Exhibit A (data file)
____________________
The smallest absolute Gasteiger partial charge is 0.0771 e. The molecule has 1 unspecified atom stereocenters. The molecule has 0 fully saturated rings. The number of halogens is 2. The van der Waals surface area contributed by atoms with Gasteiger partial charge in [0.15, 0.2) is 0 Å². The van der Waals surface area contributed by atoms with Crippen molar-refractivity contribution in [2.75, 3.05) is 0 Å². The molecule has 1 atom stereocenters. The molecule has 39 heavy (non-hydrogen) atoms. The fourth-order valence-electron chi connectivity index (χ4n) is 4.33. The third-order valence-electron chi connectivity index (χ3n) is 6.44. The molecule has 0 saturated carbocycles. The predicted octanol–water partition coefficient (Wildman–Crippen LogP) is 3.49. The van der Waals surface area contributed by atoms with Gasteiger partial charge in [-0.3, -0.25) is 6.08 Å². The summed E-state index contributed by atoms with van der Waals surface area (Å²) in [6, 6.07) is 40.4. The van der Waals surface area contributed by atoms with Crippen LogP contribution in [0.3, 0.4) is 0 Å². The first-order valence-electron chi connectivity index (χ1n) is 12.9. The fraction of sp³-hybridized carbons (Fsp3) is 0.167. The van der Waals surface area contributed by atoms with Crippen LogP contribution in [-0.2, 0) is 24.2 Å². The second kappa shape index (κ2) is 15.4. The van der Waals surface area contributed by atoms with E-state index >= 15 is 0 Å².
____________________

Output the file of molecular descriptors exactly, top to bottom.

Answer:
The smallest absolute Gasteiger partial charge is 0.0771 e. The molecule has 1 unspecified atom stereocenters. The molecule has 0 fully saturated rings. The number of halogens is 2. The van der Waals surface area contributed by atoms with Gasteiger partial charge in [0.15, 0.2) is 0 Å². The van der Waals surface area contributed by atoms with Crippen molar-refractivity contribution in [2.75, 3.05) is 0 Å². The molecule has 1 atom stereocenters. The molecule has 39 heavy (non-hydrogen) atoms. The fourth-order valence-electron chi connectivity index (χ4n) is 4.33. The third-order valence-electron chi connectivity index (χ3n) is 6.44. The molecule has 0 saturated carbocycles. The predicted octanol–water partition coefficient (Wildman–Crippen LogP) is 3.49. The van der Waals surface area contributed by atoms with Gasteiger partial charge in [-0.3, -0.25) is 6.08 Å². The summed E-state index contributed by atoms with van der Waals surface area (Å²) in [6, 6.07) is 40.4. The van der Waals surface area contributed by atoms with Crippen LogP contribution in [0.3, 0.4) is 0 Å². The first-order valence-electron chi connectivity index (χ1n) is 12.9. The fraction of sp³-hybridized carbons (Fsp3) is 0.167. The van der Waals surface area contributed by atoms with Crippen LogP contribution in [-0.2, 0) is 24.2 Å². The second kappa shape index (κ2) is 15.4. The van der Waals surface area contributed by atoms with E-state index >= 15 is 0 Å².